LEXINGTON, Ky. — “Amy Belvin was passionate about the fight for a better world,” explained Socialist Workers Party member Amy Husk, one of a number of speakers at the Aug. 26 celebration of her life. Organized by Rev. Brian Chenowith and Fran Belvin, Amy’s sister, the event was held at the Unitarian Universalist Church here. Amy Belvin died July 9.
“In 1979 Amy joined the Socialist Workers Party and threw herself into the working-class struggle with determination. As a party member and a unionist she built solidarity with striking packinghouse workers at Hormel in Minnesota, cannery workers in Watsonville, California, and many others,” Husk told the 50 people there.
Fran Belvin said her sister was an activist even as a teenager. “Amy and a friend organized a protest against the Vietnam War holding up signs in our front yard that read, ‘Make the world safe for 14-year-old boys.’” She stressed Amy’s role as part of the layer of women who fought their way into ‘nontraditional’ industrial jobs that had previously been for men only. This influx of women strengthened the unions and helped inspire the rise of the women’s rights movement.
One of the messages to the meeting came from SWP leader Joel Britton. “During her years in the party, Amy helped organize opposition to Washington’s military interventions around the world and stood up to attacks on constitutional rights.” She was a partisan of the Cuban Revolution and “helped organize solidarity in the early 1980s with the then-workers and farmers governments of Grenada and Nicaragua.”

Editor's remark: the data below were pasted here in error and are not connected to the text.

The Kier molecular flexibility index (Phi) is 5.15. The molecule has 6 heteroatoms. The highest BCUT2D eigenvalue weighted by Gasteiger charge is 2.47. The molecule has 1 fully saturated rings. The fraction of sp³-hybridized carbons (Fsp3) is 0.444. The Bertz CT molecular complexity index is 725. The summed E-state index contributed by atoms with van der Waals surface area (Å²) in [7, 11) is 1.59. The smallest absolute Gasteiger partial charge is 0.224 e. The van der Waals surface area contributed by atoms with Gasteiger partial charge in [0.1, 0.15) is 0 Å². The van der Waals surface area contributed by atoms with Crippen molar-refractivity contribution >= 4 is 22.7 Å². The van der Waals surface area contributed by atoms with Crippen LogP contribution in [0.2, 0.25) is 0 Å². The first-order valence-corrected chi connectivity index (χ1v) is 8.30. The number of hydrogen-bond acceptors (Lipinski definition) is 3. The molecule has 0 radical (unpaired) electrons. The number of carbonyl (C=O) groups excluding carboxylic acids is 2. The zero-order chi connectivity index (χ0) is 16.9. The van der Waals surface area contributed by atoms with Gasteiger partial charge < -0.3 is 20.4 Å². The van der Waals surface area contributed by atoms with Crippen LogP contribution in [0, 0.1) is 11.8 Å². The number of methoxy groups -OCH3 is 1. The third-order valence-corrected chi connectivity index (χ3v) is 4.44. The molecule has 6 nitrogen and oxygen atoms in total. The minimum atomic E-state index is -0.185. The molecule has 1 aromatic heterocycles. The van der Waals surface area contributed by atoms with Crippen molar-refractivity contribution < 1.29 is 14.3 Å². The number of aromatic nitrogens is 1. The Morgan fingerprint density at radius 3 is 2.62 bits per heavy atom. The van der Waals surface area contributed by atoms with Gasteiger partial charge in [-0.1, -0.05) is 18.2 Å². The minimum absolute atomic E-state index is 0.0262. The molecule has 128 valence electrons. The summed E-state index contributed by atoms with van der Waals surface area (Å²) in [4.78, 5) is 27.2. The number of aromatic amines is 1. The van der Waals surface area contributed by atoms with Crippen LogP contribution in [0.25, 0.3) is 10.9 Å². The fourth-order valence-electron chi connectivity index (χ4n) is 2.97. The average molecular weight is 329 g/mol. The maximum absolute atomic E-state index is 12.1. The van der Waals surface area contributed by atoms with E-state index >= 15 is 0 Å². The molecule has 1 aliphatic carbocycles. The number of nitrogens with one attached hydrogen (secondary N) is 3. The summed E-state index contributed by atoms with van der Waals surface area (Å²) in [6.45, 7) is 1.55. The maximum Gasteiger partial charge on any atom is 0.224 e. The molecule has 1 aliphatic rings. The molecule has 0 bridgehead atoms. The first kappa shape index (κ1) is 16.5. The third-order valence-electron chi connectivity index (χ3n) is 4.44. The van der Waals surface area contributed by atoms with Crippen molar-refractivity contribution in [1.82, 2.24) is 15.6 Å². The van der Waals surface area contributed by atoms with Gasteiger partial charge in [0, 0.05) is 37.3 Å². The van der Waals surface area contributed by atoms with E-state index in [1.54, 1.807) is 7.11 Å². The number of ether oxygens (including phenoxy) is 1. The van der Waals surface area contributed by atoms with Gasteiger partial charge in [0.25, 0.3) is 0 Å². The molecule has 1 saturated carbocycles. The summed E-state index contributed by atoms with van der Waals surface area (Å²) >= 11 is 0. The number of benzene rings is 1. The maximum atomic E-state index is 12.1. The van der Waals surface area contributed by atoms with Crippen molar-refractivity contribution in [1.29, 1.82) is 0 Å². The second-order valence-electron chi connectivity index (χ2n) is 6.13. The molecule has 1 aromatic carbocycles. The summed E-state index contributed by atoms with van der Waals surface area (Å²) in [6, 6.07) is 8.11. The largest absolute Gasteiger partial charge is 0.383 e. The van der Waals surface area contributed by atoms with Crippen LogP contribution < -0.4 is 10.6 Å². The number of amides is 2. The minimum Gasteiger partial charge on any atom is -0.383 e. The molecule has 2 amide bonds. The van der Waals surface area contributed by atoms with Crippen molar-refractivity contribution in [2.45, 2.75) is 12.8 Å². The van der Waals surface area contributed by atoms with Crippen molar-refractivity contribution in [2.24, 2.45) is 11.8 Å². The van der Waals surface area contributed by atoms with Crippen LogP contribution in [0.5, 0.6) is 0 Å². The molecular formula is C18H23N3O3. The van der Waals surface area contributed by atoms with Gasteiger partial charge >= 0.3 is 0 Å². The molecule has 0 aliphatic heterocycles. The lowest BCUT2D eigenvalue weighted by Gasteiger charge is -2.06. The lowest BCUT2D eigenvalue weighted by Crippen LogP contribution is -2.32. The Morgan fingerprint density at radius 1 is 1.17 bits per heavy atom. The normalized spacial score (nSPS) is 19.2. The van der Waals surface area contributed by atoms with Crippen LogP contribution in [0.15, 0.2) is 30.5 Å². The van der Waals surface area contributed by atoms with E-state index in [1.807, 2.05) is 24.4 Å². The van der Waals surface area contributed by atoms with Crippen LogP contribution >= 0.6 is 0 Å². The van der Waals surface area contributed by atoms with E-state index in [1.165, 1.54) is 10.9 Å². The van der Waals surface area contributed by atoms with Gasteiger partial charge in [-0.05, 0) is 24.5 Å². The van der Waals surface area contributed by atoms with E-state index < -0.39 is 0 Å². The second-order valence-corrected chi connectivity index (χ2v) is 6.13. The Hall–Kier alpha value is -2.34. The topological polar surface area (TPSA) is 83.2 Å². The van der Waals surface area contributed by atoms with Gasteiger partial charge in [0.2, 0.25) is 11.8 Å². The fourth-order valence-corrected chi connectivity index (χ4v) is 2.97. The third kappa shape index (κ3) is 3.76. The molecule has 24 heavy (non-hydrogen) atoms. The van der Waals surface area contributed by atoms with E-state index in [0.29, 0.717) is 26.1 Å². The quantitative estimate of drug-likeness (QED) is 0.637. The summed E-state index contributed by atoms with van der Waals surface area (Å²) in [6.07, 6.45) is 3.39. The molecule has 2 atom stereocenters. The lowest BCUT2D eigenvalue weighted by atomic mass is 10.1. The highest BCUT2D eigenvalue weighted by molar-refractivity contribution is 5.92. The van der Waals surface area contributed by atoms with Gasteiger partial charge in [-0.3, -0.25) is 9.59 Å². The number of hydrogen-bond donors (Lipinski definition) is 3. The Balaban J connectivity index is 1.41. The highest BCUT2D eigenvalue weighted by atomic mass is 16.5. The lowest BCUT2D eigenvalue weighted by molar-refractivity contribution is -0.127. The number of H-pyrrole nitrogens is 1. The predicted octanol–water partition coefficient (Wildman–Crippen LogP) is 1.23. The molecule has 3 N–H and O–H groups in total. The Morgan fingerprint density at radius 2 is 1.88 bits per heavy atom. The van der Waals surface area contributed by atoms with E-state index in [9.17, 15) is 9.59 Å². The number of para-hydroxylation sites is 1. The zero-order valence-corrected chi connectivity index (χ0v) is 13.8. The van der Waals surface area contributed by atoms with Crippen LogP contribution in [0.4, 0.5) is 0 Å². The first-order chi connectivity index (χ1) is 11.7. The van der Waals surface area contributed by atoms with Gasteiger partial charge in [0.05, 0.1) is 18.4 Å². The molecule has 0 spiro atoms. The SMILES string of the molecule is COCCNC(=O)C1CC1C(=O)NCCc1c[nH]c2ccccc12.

“When her health no longer permitted working an industrial job,” Britton continued, “Amy taught school in Oakland and participated in a long strike by the teachers union in the late 1990s. With great enthusiasm, she rolled onto the strike picket lines in a wheelchair decorated with strike placards.”
Fran Belvin and her husband Richard King put together a lively slide show that included the two sisters growing up in the 1950s as well as Amy joining with other U.S. workers to visit and bring solidarity to Cuba and Nicaragua. One slide showed Amy and other workers on the picket line with striking copper miners in Arizona as they stood up to National Guard troops brought in to break the strike.
The celebration included a reception with food and displays of artwork and poetry Amy had made. Many participants looked through a display of articles from the Militant that included articles she wrote and reflected working-class struggles she had been involved in.
Longtime friend Jim Altenberg sent a message describing their work together as members of the SWP. He said they also spent time traveling and enjoying cultural activities in the Bay Area.
“She introduced me to Shakespeare and Brecht. We even got to see the very last performance of Bertolt Brecht’s own theater company, the Berliner Ensemble, in Berkeley,” he wrote.
Amy Husk stressed Belvin’s lifelong commitment to the SWP and the fight for a world based on human needs, not profits. “In the 20 or so years she was actively part of this fight she lived more than many people live in a lifetime. We know her life will be an inspiration to others.”